Does Yesterday’s Market Drop Portend a Recession?

Does Yesterday’s Market Drop Portend a Recession?

The Dow Jones Industrial Average (DJIA) experienced another jarring 800-point drop yesterday, roughly a 3% loss. The media attributes it to (1) the inversion of the yield curve and (2) the 0.1% decline in Germany’s GDP. Talk of an impending recession has ramped up. Most likely the questions on investors’ minds are “Is a recession imminent?” and “What should I do?”

Let’s address the yield curve inversion first. I wrote about this last year:  In brief, in the past a yield curve inversion has consistently signaled a forthcoming recession, but has provided no information on its timing or on its severity. If you pull out of the market too soon, you could potentially do worse than simply staying in.

What about Germany? It’s fair to assume that its economic slowdown is at least somewhat related to Trump’s extremely misguided trade war. I previously wrote about this as well:  Since it is unclear what Trump’s end game is, it’s impossible to predict any particular outcome.

At Cognizant Wealth Advisors we believe a recession is inevitable, if only as part of the natural business cycles that occur in a capitalistic economy. Ultimately it is investor sentiment that is the primary driver of market performance. Right now the growing degree of uncertainty is resulting in bigger daily and weekly market swings. At some point the majority of investors will believe the recession is upon us and a stock market downturn will play out. Its length and severity may to some extent reflect the politics of the party in power in Washington at that time, i.e. the willingness and ability of the government to prime the economic pump as the Obama administration did back in 2009.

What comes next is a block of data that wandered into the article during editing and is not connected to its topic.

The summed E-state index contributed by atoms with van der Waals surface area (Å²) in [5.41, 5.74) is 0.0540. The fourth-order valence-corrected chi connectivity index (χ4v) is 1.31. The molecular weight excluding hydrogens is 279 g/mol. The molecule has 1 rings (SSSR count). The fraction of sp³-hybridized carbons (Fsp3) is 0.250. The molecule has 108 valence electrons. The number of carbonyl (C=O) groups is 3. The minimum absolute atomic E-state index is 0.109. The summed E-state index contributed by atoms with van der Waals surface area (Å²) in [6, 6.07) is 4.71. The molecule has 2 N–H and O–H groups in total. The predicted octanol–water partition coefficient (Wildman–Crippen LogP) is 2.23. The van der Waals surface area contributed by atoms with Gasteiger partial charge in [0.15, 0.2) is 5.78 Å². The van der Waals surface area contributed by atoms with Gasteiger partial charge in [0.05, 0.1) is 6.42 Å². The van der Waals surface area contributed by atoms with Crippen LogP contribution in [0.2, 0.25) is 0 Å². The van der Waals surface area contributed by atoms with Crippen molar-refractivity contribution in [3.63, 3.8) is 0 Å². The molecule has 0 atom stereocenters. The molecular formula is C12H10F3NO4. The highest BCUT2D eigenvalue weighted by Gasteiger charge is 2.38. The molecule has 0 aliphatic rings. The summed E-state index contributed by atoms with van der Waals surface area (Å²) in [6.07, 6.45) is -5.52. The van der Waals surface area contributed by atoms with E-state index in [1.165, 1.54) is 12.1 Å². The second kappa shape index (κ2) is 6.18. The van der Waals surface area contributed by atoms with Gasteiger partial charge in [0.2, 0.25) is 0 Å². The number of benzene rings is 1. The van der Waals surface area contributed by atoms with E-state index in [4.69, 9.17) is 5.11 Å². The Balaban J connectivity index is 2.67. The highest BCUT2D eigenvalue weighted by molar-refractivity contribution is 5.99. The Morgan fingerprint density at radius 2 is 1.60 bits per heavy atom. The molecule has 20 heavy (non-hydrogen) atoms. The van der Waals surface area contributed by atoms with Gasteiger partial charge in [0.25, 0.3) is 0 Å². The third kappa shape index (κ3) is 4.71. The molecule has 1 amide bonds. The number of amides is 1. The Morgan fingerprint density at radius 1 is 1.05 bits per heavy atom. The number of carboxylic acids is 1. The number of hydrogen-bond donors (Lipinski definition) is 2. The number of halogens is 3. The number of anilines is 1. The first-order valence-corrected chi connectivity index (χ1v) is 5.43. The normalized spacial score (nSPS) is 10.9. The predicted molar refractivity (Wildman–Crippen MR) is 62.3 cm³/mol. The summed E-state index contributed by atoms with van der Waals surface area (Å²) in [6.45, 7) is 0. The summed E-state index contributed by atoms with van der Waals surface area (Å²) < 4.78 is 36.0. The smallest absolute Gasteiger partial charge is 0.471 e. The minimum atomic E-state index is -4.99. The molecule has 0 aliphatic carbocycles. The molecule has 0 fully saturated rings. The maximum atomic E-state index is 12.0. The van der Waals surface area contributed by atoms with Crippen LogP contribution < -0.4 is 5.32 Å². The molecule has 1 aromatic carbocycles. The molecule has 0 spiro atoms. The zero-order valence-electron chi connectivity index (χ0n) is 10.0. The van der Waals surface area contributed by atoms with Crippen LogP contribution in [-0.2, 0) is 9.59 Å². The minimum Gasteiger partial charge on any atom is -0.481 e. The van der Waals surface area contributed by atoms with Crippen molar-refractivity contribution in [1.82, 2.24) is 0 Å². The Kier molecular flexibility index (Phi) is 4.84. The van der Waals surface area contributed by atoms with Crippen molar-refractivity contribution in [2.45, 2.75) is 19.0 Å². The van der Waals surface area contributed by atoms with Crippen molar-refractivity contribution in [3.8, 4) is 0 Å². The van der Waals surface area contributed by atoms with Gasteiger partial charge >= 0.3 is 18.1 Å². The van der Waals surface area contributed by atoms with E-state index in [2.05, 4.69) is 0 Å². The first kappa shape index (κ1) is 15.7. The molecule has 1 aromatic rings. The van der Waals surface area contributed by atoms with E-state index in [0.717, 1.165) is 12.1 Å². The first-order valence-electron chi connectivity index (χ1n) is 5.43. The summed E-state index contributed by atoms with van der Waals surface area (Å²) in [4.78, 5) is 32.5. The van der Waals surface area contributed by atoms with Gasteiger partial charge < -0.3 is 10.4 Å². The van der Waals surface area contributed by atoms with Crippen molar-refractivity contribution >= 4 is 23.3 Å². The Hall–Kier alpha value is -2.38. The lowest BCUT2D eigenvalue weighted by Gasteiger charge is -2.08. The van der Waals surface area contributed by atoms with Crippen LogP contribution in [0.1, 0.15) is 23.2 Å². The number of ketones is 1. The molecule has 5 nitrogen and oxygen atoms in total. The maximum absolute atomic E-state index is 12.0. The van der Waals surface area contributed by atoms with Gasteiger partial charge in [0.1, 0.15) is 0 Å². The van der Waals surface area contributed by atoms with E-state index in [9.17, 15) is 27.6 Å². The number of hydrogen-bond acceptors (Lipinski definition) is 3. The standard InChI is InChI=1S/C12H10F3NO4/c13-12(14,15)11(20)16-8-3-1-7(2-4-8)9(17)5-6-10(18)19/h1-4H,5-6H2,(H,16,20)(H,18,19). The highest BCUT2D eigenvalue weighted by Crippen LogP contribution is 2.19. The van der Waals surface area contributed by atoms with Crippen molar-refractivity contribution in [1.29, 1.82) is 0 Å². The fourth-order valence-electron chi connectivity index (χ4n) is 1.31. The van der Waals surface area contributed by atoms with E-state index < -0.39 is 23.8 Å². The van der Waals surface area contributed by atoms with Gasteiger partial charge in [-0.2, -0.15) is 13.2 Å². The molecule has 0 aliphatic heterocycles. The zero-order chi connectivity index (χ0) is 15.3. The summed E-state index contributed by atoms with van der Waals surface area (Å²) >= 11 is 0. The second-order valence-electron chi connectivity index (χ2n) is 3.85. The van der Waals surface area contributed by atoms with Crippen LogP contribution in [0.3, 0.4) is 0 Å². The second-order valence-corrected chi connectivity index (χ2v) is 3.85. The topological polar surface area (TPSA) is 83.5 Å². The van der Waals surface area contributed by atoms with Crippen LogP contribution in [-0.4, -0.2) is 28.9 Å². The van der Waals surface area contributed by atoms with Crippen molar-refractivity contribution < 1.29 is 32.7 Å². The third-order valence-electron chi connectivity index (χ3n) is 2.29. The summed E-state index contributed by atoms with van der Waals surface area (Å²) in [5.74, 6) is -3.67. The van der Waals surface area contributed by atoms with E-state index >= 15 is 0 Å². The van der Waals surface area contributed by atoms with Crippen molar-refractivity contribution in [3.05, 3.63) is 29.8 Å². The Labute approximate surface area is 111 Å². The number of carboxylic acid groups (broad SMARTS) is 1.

What should you do? If your investment portfolio is diversified across numerous asset classes that do not all react the same way during a recession, and it is appropriately balanced between asset preservation and growth based on the needed funding for your future goals & lifestyle, then you’re already doing the right thing. Reacting to market ups and downs by selling and buying stocks or mutual funds would be the wrong thing to do. This is the time to ignore your emotions and keep focused on your financial plan. If you built it correctly you should have nothing to worry about.

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